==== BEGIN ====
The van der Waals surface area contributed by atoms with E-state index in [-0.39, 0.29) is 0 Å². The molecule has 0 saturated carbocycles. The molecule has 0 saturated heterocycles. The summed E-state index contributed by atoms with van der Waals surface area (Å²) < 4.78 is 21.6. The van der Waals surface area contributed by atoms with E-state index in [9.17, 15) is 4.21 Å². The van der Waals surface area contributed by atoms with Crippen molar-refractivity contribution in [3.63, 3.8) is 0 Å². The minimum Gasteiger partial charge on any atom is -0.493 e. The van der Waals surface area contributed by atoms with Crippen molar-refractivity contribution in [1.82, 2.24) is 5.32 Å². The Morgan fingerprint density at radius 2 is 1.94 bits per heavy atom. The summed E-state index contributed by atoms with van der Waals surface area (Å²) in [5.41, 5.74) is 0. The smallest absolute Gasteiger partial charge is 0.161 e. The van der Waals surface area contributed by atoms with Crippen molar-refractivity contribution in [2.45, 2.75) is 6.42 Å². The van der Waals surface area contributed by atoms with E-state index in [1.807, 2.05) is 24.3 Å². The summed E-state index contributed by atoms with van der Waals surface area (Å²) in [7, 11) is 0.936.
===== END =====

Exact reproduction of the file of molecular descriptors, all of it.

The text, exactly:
The van der Waals surface area contributed by atoms with E-state index in [-0.39, 0.29) is 0 Å². The molecule has 0 saturated carbocycles. The molecule has 0 saturated heterocycles. The summed E-state index contributed by atoms with van der Waals surface area (Å²) < 4.78 is 21.6. The van der Waals surface area contributed by atoms with E-state index in [9.17, 15) is 4.21 Å². The van der Waals surface area contributed by atoms with Crippen molar-refractivity contribution in [3.63, 3.8) is 0 Å². The minimum Gasteiger partial charge on any atom is -0.493 e. The van der Waals surface area contributed by atoms with Crippen molar-refractivity contribution in [1.82, 2.24) is 5.32 Å². The Morgan fingerprint density at radius 2 is 1.94 bits per heavy atom. The summed E-state index contributed by atoms with van der Waals surface area (Å²) in [5.41, 5.74) is 0. The smallest absolute Gasteiger partial charge is 0.161 e. The van der Waals surface area contributed by atoms with Crippen molar-refractivity contribution in [2.45, 2.75) is 6.42 Å². The van der Waals surface area contributed by atoms with E-state index in [1.807, 2.05) is 24.3 Å². The summed E-state index contributed by atoms with van der Waals surface area (Å²) in [7, 11) is 0.936.